Running in the outside lane as she did when she won the National Championships in June, Tapper nearly took second place from world record holder Kendra Harrison of the United States. The photo finish camera placed the Jamaican third in 12.55 seconds with Harrison a smidge ahead at 12.54.
The gold went to Jasmin Camacho-Quinn of Puerto Rico in 12.36 seconds.
Tapper lowered her personal best to 12.53 seconds in the semi-final to move up 6th on the all-time Jamaican performance list and she was overjoyed with her medal winning effort. "I got out. I think I got a pretty good start and I focused on the ending part like I knew I could finish. It wasn't a personal best like I would have hoped for but I give God all the glory the same way", she reviewed with reporters in Tokyo.
She's expecting opportunities to lower her personal best after the Olympics. "I got a bronze medal for which I'm really, really, really, really grateful because I have a good amount of season left so it's possible", she added.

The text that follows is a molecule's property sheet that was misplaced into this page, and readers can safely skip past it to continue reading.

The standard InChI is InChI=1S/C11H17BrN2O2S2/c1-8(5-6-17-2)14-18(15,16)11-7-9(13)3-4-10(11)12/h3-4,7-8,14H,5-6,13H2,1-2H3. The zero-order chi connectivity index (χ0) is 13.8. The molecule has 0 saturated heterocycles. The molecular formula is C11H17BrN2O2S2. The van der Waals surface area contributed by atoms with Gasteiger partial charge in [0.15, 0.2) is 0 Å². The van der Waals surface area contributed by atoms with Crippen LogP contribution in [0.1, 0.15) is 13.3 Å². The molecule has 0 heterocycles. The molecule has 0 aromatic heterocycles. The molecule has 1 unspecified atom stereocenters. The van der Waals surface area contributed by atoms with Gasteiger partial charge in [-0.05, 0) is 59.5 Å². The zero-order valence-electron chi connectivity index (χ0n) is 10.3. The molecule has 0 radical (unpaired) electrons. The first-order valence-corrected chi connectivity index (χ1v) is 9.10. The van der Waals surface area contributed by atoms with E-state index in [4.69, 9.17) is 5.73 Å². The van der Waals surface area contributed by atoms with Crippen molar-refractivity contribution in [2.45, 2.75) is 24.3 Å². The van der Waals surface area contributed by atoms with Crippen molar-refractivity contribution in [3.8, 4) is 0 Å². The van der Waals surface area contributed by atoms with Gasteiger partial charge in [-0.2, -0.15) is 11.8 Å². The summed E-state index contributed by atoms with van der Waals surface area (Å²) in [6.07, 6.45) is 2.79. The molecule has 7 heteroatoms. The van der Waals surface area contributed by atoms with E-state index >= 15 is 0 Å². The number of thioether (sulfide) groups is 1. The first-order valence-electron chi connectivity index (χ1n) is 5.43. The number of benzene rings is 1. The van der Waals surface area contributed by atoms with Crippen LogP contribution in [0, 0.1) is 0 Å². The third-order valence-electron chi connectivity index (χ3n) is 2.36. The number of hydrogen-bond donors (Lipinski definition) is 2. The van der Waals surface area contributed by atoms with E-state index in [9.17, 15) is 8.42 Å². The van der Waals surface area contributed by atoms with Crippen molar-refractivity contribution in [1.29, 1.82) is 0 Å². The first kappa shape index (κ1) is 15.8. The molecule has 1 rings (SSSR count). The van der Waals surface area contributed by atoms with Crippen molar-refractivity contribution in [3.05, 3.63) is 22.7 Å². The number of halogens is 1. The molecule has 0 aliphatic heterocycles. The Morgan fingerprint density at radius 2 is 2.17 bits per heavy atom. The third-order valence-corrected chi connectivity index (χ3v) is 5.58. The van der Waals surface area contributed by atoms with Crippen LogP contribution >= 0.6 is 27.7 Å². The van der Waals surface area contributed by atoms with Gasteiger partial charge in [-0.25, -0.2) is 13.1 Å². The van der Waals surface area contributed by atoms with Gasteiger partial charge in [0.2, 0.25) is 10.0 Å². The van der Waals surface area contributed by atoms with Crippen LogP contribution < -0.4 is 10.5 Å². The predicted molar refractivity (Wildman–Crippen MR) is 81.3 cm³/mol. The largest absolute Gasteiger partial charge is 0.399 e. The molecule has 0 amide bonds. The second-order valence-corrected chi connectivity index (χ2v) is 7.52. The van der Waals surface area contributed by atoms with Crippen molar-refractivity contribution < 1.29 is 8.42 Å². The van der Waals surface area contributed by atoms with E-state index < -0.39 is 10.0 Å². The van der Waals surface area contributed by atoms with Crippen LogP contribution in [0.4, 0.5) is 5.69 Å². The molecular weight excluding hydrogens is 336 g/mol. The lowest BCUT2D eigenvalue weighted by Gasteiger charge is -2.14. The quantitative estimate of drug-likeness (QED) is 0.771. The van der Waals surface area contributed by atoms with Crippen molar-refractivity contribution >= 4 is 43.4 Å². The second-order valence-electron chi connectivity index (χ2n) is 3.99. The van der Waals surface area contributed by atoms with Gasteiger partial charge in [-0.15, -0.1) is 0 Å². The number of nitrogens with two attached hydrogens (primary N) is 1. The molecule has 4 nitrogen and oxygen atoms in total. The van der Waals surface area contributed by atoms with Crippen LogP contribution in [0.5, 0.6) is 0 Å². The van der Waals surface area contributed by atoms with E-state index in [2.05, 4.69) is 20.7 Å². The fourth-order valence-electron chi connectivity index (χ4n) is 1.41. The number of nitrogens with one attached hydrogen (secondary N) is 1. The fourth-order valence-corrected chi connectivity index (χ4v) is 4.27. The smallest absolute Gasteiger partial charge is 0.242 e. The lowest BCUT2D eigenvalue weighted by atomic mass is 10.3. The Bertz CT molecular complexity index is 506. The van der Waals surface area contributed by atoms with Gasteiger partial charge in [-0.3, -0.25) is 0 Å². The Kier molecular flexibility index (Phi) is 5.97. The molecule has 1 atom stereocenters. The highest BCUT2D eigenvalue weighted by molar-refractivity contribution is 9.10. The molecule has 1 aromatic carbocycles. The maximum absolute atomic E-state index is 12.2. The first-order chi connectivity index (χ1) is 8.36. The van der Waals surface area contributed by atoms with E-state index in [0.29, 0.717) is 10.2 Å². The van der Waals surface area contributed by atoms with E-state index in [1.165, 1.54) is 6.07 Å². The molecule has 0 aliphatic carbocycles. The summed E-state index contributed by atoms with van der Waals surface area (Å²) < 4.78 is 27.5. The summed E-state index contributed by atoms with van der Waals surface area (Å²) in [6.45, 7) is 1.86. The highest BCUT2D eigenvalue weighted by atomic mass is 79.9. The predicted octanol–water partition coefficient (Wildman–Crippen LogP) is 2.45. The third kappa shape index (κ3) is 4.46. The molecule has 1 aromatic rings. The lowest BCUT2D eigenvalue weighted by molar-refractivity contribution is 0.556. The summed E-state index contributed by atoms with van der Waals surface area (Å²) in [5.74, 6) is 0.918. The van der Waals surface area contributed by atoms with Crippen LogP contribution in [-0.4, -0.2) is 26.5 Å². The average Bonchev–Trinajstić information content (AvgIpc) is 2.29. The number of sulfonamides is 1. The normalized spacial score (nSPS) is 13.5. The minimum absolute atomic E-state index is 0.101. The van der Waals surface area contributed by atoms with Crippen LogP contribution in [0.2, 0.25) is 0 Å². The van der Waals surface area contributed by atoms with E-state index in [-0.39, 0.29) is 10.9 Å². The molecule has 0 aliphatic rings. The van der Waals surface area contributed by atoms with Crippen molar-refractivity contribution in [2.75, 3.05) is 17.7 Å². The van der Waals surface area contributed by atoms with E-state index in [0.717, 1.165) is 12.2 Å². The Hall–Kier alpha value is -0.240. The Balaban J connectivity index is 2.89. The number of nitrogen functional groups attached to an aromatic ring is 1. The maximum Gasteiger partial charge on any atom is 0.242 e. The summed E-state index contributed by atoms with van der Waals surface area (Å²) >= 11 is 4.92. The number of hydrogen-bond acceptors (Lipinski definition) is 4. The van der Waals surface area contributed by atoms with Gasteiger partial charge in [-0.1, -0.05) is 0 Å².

She wasn't the only Jamaican in the final as Britany Anderson placed eighth. Earlier in the semi-finals, the 20-year-old Anderson clocked 12.40 seconds to move to match Janeek Brown as the second fastest Jamaican of all time.
Tapper's bronze medal extends a tradition of Jamaican greatness in the sprint hurdles. Brigitte Foster-Hylton and Danielle Williams won the World Championships in 2009 and 2015 respectively, with Michelle Freeman winning Jamaica's first World Championship medal in 1997.
The late Dionne Rose, Freeman, Foster-Hylton, Lacena Golding-Clarke and Delloreen Ennis-London have all reached Olympic finals but Tapper is the first to step to the podium.